Was the officiating substandard? Yes. Was one Laval goal offside? Yes.
Despite the protestations during the game and in the post-game presser regarding the officiating, the Toronto Marlies did not produce a performance worthy of a win against Laval.
It’s become a trademark for Toronto to allow the first goal of the game early in the first period. Sure enough, Anthony Richard put Laval ahead inside four minutes to give the Rocket the perfect start in what was a must-win for a team in a battle to clinch a playoff berth.
Toronto’s “third line” was easily the most effective and dangerous throughout this outing, and they combined to tie the game up 65 seconds later.
Pontus Holmberg found Radim Zohorna down low parked almost behind the Laval net. The imposing forward showed another side to his game by picking out Semyon Der-Arguchintsev in the slot with an inch-perfect pass, and the latter finished off the tying goal.
The defensive fragilities of this Marlies team remain apparent, and Laval should have stomped on Toronto during the rest of the opening frame.
The Rocket failed to connect on a pair of old-man rushes just two minutes apart, while Erik Källgren stepped up with a huge double-save on Jesse Ylönen.
Toronto was then able to capitalize on a defensive error by the Rocket. Nick Abruzzese chipped the puck to Logan Shaw after Xavier Simoneau dithered on an attempted clearance. Toronto’s captain whistled a one-time shot by Cayden Primeau to give the Marlies a 2-1 lead with 3:39 remaining.
Toronto was unable to hold the lead due to a few frustrating passages of play.
The Marlies were caught puck-watching on a poor change as Rafaël Harvey-Pinard sent Richard in alone on goal. Richard scored on the breakaway, but Toronto was furious to a man and the replay showed why.
Richard was clearly offside, but with no review possible in the American Hockey League, the goal stood and the teams were tied at 2-2 through 20 minutes.
The whining about the officiating feels hollow when we consider that Toronto wasted two power plays in the middle frame and failed to score on some high-danger scoring chances.
Kyle Clifford was the worst culprit after some fantastic set-up play by Holmberg. His eventual shot during a melee was cleared off the line, but that’s the kind of chance that needs to be buried, especially in the fine margins of the playoffs.
Der-Arguchintsev — beginning to find his groove after an extended layoff — came close to re-establishing the lead. On a solo effort, he cut in from the left wing to the heart of the slot and had Primeau beat only to watch his shot ring off the iron.
The Marlies‘ second penalty kill of the frame was more akin to pond hockey for both teams. Marc Johnstone failed to score on a pair of breakaways. Sandwiched in between was a breakaway for Ylönen, who again was robbed by Källgren.
The Swedish netminder continued to keep Toronto in the game. Källgren produced two staggering saves just 40 seconds apart — the first on Emil Heinaman from point-blank range, and the second was an even better pad save after he flung himself to his right to rob Jan Mysak.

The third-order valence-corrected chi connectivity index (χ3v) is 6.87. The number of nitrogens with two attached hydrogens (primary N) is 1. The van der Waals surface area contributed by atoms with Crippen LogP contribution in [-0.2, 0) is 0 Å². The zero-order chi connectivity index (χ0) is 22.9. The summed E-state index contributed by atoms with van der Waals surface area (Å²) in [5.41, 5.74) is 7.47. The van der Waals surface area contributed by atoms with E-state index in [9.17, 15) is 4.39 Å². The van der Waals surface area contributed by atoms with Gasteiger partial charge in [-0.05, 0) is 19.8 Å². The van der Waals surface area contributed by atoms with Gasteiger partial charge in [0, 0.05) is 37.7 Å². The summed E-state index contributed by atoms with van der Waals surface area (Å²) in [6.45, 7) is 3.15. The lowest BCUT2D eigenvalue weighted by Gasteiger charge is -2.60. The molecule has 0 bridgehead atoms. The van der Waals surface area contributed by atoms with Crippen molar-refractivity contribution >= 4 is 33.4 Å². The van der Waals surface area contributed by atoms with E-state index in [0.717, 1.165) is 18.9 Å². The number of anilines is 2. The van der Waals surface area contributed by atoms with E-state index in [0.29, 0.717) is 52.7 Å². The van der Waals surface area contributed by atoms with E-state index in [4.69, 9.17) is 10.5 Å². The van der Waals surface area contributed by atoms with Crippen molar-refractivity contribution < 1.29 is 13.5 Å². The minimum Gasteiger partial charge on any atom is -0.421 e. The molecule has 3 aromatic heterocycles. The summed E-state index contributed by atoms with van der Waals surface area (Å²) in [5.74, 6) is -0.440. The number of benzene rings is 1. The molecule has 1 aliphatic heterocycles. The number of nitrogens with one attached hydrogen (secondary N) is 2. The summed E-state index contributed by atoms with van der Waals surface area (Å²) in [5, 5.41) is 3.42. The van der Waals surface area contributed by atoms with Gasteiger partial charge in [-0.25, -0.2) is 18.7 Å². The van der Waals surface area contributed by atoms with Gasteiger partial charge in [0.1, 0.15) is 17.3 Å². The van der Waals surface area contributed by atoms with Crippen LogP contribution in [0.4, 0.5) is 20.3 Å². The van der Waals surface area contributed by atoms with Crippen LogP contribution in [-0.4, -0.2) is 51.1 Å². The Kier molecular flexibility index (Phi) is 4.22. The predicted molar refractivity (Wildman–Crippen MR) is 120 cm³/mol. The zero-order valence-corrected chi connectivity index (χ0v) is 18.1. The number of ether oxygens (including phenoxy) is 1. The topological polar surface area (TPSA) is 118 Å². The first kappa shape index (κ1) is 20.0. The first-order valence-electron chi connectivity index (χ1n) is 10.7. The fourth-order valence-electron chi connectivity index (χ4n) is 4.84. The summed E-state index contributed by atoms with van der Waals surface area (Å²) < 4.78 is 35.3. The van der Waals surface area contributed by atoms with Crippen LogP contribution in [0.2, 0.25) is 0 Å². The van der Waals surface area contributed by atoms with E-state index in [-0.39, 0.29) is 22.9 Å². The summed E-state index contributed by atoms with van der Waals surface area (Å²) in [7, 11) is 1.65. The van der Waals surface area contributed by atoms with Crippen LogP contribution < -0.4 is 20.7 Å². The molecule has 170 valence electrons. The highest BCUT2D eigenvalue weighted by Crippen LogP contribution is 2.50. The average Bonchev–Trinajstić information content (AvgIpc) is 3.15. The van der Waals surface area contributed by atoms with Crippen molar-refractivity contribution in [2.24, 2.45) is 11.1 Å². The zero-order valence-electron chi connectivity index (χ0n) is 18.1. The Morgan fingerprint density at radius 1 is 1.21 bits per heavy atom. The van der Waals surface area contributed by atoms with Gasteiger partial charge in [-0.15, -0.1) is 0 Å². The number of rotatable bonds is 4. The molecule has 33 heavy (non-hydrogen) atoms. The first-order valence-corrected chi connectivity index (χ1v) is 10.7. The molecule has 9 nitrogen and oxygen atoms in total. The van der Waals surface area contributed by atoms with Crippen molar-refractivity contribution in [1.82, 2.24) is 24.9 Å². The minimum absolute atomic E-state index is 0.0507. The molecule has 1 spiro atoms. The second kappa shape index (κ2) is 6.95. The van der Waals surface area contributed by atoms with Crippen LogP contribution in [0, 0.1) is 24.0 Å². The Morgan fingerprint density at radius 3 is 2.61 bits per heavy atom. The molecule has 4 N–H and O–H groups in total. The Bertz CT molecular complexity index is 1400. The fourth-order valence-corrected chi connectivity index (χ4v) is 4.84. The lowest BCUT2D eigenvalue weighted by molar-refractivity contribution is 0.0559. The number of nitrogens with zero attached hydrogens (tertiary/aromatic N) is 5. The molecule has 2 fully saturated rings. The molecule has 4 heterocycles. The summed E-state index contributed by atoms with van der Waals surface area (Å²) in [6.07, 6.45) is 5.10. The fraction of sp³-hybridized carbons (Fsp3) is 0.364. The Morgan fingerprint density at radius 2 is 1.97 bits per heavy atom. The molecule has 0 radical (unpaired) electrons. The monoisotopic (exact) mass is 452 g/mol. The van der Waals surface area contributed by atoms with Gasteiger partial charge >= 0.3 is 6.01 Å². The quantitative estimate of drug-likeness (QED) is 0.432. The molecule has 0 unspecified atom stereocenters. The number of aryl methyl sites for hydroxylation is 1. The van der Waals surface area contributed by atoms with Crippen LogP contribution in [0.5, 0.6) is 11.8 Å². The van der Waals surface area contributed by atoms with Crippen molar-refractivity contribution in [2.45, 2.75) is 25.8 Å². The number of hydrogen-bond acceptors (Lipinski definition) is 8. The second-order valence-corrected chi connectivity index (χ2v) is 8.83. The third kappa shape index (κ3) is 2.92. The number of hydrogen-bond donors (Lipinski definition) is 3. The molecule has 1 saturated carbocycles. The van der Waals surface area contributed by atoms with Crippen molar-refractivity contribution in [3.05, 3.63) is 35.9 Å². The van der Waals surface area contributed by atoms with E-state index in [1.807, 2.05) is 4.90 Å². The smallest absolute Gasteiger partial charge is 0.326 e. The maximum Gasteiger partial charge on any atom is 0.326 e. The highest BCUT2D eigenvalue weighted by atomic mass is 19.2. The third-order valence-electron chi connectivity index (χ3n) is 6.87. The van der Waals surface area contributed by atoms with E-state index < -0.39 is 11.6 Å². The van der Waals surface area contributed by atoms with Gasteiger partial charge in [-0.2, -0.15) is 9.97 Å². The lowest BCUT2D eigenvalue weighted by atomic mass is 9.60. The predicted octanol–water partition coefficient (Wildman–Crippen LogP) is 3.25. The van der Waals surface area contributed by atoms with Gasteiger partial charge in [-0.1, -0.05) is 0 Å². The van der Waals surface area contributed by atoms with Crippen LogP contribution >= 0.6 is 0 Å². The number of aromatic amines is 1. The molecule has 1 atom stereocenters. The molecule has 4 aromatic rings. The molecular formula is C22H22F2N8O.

Lavla struck a late blow on a 4-on-3 power play. Harvey-Pinard struck the iron and had one more shot turned aside before Mitchell Stephens scooped home a rebound with 90 seconds remaining.
Toronto flattered to deceive in the third period as they generated very little despite owning a good chunk of the puck possession.
An almost inevitable defensive calamity allowed Laval to cushion their lead at the eight-minute mark when the Marlies stood and watched, leaving Stephens with the space and time to score on a wraparound attempt.
A quick response from the third line arrived 72 seconds later when Holmberg chipped home a rebound from William Villeneuve’s initial shot to quiet the raucous home crowd and bring Toronto back within one goal.
A power play with five minutes remaining represented Toronto’s best chance of taking something from the game, but the Marlies generated very little in the 60 seconds of the man advantage before an egregious slashing penalty sent Zohorna to the box. It was a tame stick lift, but this was an officiating crew that appeared way out of their depth in front of a crowd baying for blood.
Toronto’s mood wasn’t improved by an official not only getting in the way of the clearance but refusing to move despite the puck remaining between their skates. That allowed Richard to tee up Ylönen for the fifth goal to put the result beyond doubt.
Richard completed his hat-trick with an empty-net goal to condemn Toronto to their 10th defeat in 11 games.
Post Game Notes
– In stark contrast to their parent club, the Marlies are in freefall as they head toward the playoffs. If Belleville loses Friday evening they will fall out of play contention and the final two games of the season between Toronto and Belleville will become meaningless. That will not help Toronto’s cause as they look to find some cohesion before the main even begins.
– Let’s try and find a positive. The line of Radim Zohorna – Pontus Holmberg – Semyon Der-Arguchintsev feels like it brings a little bit of everything, and they found chemistry from the get-go in this game. If I were Greg Moore, I’d keep them together over the weekend and into game one of the playoffs.
– Friday’s lines:
Abruzzese- Shaw – Steeves
Clifford – Blandisi – Johnstone
Zohorna – Holmberg – Der-Arguchintsev
Chyzowski – Slaggert – Solow
Dahlström – Benn
Rifai – Niemelä
Pietroniro – Villeneuve